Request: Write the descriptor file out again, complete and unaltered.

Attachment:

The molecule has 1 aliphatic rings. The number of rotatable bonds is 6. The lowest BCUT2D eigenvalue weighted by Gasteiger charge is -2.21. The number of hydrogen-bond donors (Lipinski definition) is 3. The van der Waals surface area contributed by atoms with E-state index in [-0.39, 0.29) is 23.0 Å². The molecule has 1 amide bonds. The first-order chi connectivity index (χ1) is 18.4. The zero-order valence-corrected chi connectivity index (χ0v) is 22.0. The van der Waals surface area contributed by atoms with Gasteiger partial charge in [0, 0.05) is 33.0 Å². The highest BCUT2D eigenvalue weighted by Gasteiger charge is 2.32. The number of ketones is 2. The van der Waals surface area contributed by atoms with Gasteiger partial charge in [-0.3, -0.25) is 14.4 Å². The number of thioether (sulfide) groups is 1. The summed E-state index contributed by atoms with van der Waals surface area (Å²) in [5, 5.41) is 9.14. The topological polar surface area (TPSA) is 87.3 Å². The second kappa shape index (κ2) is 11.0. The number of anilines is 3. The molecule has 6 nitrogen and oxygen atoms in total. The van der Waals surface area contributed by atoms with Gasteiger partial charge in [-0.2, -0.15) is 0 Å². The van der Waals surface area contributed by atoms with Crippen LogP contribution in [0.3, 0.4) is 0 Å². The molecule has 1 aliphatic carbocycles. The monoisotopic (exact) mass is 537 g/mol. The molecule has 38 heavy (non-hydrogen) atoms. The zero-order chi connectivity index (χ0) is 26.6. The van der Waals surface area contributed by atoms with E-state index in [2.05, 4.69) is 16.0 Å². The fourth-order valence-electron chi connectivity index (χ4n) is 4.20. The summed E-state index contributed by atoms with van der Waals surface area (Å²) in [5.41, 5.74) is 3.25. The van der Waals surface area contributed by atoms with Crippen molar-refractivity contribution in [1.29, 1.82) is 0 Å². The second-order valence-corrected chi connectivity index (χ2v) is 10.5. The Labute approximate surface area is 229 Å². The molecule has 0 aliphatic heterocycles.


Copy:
The molecule has 1 aliphatic rings. The number of rotatable bonds is 6. The lowest BCUT2D eigenvalue weighted by Gasteiger charge is -2.21. The number of hydrogen-bond donors (Lipinski definition) is 3. The van der Waals surface area contributed by atoms with E-state index in [-0.39, 0.29) is 23.0 Å². The molecule has 1 amide bonds. The first-order chi connectivity index (χ1) is 18.4. The zero-order valence-corrected chi connectivity index (χ0v) is 22.0. The van der Waals surface area contributed by atoms with Gasteiger partial charge in [0, 0.05) is 33.0 Å². The highest BCUT2D eigenvalue weighted by Gasteiger charge is 2.32. The number of ketones is 2. The van der Waals surface area contributed by atoms with Gasteiger partial charge in [-0.3, -0.25) is 14.4 Å². The number of thioether (sulfide) groups is 1. The summed E-state index contributed by atoms with van der Waals surface area (Å²) in [5, 5.41) is 9.14. The topological polar surface area (TPSA) is 87.3 Å². The second kappa shape index (κ2) is 11.0. The number of anilines is 3. The molecule has 6 nitrogen and oxygen atoms in total. The van der Waals surface area contributed by atoms with Gasteiger partial charge in [-0.2, -0.15) is 0 Å². The van der Waals surface area contributed by atoms with Crippen LogP contribution in [0.3, 0.4) is 0 Å². The molecule has 1 aliphatic carbocycles. The monoisotopic (exact) mass is 537 g/mol. The molecule has 38 heavy (non-hydrogen) atoms. The zero-order chi connectivity index (χ0) is 26.6. The van der Waals surface area contributed by atoms with E-state index in [2.05, 4.69) is 16.0 Å². The fourth-order valence-electron chi connectivity index (χ4n) is 4.20. The summed E-state index contributed by atoms with van der Waals surface area (Å²) in [5.41, 5.74) is 3.25. The van der Waals surface area contributed by atoms with Crippen molar-refractivity contribution in [1.29, 1.82) is 0 Å². The second-order valence-corrected chi connectivity index (χ2v) is 10.5. The Labute approximate surface area is 229 Å². The molecule has 0 aliphatic heterocycles.